Taliban 'should join Afghanistan peace process'

David Cameron and Hamid Karzai urge the Taliban to come forward for peace talks

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The Taliban should engage in the political process if they want a role in Afghanistan's future, British Prime Minister David Cameron has said.

Speaking in the country during a one-day visit to UK troops, he said he wanted to see a political as well as a security solution to the conflict.

He said the Taliban must know they need to give up their arms.

But he emphasised that the peace process "must be Afghan-owned; it must be Afghan-led".

At a joint press conference in Kabul with Afghan President Hamid Karzai, Mr Cameron stressed that the country's future was in the hands of the Afghan people.

Analysis

In Helmand, the signs of a combat mission drawing gradually to a close are visible in many places on this Armed Forces Day.

Today, just 13 British bases are left in Helmand, out of 137 last year. While some 8,000 UK troops remain, there will be just over 5,000 by the end of this year.

Little wonder then, that Nato commanders from many of the allied nations are trying to focus political leaders' thoughts on the legacy they will leave here.

Serving on the Nato mission in Afghanistan is now less about the fight than helping local Afghan forces do their jobs. But there are widespread fears that the Taliban will be emboldened yet further in its attacks.

As Nato losses fall, the Afghan forces face a rising casualty toll - concentrating minds on what those forces still need, from continuing help with medical evacuation to supply chain systems and air support.

The challenge now is to ensure western support for Afghanistan continues after 2014, and that promises made in earlier days are kept.

They're keen that political leaders focus again on Afghanistan, and Operation Resolute Support, Nato's plans for what happens after 2014.

The end of the combat mission is in sight. Yet Afghans say their Nato allies mustn't walk away at that point, but stay to help them on the road to peace - hard and winding though it remains.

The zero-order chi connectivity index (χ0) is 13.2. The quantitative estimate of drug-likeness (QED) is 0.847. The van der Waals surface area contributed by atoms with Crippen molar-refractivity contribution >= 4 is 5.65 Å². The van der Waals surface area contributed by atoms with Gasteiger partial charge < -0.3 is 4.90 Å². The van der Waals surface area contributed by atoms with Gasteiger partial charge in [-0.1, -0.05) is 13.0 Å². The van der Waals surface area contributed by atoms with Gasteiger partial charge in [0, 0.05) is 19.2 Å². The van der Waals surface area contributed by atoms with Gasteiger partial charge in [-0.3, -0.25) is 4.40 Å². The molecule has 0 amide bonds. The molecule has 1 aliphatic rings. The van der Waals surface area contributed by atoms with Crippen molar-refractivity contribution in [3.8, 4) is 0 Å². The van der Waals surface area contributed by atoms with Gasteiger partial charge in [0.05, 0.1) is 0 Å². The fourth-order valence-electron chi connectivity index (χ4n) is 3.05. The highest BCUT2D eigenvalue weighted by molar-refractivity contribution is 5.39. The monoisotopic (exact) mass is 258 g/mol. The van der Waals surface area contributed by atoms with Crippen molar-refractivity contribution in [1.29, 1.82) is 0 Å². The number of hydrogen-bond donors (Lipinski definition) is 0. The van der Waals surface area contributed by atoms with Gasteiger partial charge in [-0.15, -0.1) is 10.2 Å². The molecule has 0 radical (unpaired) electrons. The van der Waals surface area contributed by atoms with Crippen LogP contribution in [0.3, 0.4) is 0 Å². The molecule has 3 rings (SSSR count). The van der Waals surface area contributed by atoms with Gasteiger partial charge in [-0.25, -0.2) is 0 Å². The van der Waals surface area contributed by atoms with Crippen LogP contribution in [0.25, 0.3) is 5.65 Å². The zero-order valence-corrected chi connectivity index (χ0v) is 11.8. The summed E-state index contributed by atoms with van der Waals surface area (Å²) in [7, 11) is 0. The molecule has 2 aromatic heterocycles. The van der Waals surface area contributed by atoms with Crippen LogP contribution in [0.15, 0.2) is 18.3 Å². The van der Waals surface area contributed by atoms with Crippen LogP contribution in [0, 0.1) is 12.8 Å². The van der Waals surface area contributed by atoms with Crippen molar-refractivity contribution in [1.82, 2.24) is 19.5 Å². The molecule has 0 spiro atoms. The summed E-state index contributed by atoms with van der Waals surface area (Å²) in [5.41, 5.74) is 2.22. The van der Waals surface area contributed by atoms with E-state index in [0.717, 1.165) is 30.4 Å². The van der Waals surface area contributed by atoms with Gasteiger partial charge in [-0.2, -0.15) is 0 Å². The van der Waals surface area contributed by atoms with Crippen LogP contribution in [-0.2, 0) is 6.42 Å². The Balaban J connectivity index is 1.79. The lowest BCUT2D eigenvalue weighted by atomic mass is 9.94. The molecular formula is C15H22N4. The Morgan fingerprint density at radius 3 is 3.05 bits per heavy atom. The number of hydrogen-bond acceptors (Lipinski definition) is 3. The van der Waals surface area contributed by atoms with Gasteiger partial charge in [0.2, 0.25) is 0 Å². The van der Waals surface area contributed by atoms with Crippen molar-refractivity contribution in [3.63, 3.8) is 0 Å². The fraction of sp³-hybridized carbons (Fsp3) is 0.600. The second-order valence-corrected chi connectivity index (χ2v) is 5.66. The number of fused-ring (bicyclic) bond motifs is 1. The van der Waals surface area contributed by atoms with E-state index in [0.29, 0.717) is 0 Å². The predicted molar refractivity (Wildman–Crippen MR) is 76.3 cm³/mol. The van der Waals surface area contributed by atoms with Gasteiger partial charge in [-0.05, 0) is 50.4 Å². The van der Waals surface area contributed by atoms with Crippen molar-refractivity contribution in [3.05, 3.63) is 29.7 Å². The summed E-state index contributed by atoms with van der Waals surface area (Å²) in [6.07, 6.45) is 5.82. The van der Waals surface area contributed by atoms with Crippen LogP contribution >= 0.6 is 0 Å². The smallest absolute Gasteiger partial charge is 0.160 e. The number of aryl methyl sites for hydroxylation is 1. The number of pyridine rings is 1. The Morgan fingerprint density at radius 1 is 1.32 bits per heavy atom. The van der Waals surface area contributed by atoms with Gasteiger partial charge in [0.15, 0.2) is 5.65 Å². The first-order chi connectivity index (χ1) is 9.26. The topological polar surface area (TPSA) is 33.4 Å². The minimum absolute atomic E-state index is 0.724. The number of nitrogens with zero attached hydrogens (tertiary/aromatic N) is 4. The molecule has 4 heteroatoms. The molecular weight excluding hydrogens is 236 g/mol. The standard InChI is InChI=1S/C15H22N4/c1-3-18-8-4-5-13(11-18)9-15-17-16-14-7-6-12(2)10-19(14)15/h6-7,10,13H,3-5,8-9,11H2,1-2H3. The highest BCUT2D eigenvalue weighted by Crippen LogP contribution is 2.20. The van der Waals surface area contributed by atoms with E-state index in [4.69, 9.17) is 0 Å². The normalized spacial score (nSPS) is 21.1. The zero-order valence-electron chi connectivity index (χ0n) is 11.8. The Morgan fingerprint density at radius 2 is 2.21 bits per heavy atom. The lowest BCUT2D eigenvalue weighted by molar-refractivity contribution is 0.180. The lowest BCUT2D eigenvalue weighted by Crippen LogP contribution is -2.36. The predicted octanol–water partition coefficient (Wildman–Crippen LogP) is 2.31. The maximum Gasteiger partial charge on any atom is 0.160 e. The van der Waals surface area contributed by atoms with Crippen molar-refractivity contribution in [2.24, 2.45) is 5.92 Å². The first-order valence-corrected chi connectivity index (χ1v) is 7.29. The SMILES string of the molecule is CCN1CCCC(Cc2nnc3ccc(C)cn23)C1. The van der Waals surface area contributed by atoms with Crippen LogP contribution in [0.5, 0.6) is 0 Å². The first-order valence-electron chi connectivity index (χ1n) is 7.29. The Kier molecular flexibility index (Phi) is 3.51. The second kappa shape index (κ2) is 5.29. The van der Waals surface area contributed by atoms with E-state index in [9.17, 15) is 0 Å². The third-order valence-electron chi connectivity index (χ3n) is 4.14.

"I believe that the Taliban, watching all this progress, are beginning to realise that they are not going to secure a role in Afghanistan's future through terror and violence but by giving up their arms and engaging in a political process.

"But let me make absolutely clear this peace process is for Afghanistan to determine.

"It must be Afghan-owned; it must be Afghan-led. There is no other agenda that Britain has, that America has, that any country in the West has - no other agenda other than your stability, your security and your prosperity, that is why we wish this peace process well, but it must be your peace process, not anybody else's."

President Karzai said violent attacks by Taliban, like the one on the presidential palace several days ago, would not deter Afghans from seeking peace.

"We have had them killing the Afghan people but we still ask for peace. This was peanuts, comparatively speaking. Quite an irrelevant attack.

"We are more concerned when they attack the Afghan civilians; we are more concerned when they attack Afghan schools and children. I wish they would spend all their time attacking the presidential palace and leave the rest of the country alone."

The incident came just days after representatives of the Taliban opened an office in Qatar's capital, ostensibly for starting negotiations about a peace process. The US also announced it would begin formal talks to be followed by the direct Afghan talks.

Tactical hindsight

Mr Cameron spoke after comments came the most senior British soldier in Afghanistan, Gen Nick Carter, said the Taliban should have been invited to the negotiating table in 2002, soon after they were removed from power.

Gen Carter told the Guardian it would have been easier to find a political solution when the Taliban were "on the run" in 2002.

"I think that at that stage, if we had been very prescient, we might have spotted that a final political solution to what started in 2001, from our perspective, would have involved getting all Afghans to sit at the table and talk about their future.

"The problems that we have been encountering over the period since then are essentially political problems, and political problems are only ever solved by people talking to each other."

Air Chief Marshal Sir Stuart Peach, Vice-Chief of the Defence Staff said, on Saturday, that it was easy to make comments with hindsight.

"I think to say 'did we miss a trick' will be for the historians to judge.

"The fact is... the military has been there deployed in their request as part of the International Security Assistance Force for over a decade, as part of a UN and a Nato mandate, and with many other nations we have set the conditions for politics to play a part.

"And so really I think the general's remarks are in the context of politics now playing a part in the future of Afghanistan."

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